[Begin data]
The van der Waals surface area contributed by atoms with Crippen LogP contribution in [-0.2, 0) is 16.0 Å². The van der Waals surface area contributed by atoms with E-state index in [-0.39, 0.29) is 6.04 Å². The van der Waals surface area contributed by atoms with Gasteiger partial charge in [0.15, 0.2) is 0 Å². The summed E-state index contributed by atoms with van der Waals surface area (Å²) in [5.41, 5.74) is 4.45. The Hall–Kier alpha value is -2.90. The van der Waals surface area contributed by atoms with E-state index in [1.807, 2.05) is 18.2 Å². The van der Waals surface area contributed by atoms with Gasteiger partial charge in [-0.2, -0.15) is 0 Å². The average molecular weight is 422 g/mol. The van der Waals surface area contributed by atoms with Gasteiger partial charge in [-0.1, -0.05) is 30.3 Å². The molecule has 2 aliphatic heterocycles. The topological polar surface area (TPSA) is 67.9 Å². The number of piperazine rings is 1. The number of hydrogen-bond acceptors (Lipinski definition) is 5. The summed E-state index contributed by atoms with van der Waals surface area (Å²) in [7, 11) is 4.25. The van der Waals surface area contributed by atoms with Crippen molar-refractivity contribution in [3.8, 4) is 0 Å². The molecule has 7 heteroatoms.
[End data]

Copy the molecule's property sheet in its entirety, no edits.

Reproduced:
The van der Waals surface area contributed by atoms with Crippen LogP contribution in [-0.2, 0) is 16.0 Å². The van der Waals surface area contributed by atoms with E-state index in [-0.39, 0.29) is 6.04 Å². The van der Waals surface area contributed by atoms with Gasteiger partial charge in [0.15, 0.2) is 0 Å². The summed E-state index contributed by atoms with van der Waals surface area (Å²) in [5.41, 5.74) is 4.45. The Hall–Kier alpha value is -2.90. The van der Waals surface area contributed by atoms with E-state index in [1.807, 2.05) is 18.2 Å². The van der Waals surface area contributed by atoms with Gasteiger partial charge in [-0.2, -0.15) is 0 Å². The average molecular weight is 422 g/mol. The van der Waals surface area contributed by atoms with Gasteiger partial charge in [-0.1, -0.05) is 30.3 Å². The molecule has 2 aliphatic heterocycles. The topological polar surface area (TPSA) is 67.9 Å². The number of piperazine rings is 1. The number of hydrogen-bond acceptors (Lipinski definition) is 5. The summed E-state index contributed by atoms with van der Waals surface area (Å²) in [7, 11) is 4.25. The van der Waals surface area contributed by atoms with Crippen molar-refractivity contribution in [3.8, 4) is 0 Å². The molecule has 7 heteroatoms.